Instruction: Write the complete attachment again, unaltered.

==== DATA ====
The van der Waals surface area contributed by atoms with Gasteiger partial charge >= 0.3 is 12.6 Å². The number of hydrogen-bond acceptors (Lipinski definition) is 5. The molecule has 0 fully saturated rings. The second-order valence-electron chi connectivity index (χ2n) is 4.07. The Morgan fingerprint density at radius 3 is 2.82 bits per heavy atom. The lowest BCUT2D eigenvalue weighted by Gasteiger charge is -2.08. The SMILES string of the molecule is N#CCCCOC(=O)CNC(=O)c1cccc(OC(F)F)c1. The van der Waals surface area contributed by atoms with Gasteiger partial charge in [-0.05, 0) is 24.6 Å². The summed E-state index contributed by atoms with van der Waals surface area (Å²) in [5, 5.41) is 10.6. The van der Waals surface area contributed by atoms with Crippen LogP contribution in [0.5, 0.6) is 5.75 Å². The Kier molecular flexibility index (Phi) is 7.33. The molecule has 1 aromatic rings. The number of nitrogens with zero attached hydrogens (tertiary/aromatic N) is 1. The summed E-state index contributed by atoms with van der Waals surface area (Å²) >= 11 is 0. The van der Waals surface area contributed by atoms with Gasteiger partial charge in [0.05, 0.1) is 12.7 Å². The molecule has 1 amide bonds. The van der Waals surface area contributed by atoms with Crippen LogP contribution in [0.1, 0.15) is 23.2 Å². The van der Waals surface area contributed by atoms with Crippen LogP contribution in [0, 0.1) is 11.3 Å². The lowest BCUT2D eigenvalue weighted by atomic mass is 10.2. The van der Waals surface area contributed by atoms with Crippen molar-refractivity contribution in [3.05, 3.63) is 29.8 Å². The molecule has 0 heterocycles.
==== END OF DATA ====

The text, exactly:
The van der Waals surface area contributed by atoms with Gasteiger partial charge >= 0.3 is 12.6 Å². The number of hydrogen-bond acceptors (Lipinski definition) is 5. The molecule has 0 fully saturated rings. The second-order valence-electron chi connectivity index (χ2n) is 4.07. The Morgan fingerprint density at radius 3 is 2.82 bits per heavy atom. The lowest BCUT2D eigenvalue weighted by Gasteiger charge is -2.08. The SMILES string of the molecule is N#CCCCOC(=O)CNC(=O)c1cccc(OC(F)F)c1. The van der Waals surface area contributed by atoms with Gasteiger partial charge in [-0.05, 0) is 24.6 Å². The summed E-state index contributed by atoms with van der Waals surface area (Å²) in [5, 5.41) is 10.6. The van der Waals surface area contributed by atoms with Crippen LogP contribution in [0.5, 0.6) is 5.75 Å². The Kier molecular flexibility index (Phi) is 7.33. The molecule has 1 aromatic rings. The number of nitrogens with zero attached hydrogens (tertiary/aromatic N) is 1. The summed E-state index contributed by atoms with van der Waals surface area (Å²) >= 11 is 0. The van der Waals surface area contributed by atoms with Gasteiger partial charge in [0.05, 0.1) is 12.7 Å². The molecule has 1 amide bonds. The van der Waals surface area contributed by atoms with Crippen LogP contribution in [0.1, 0.15) is 23.2 Å². The van der Waals surface area contributed by atoms with Crippen LogP contribution in [0, 0.1) is 11.3 Å². The lowest BCUT2D eigenvalue weighted by atomic mass is 10.2. The van der Waals surface area contributed by atoms with Crippen molar-refractivity contribution in [3.05, 3.63) is 29.8 Å². The molecule has 0 heterocycles.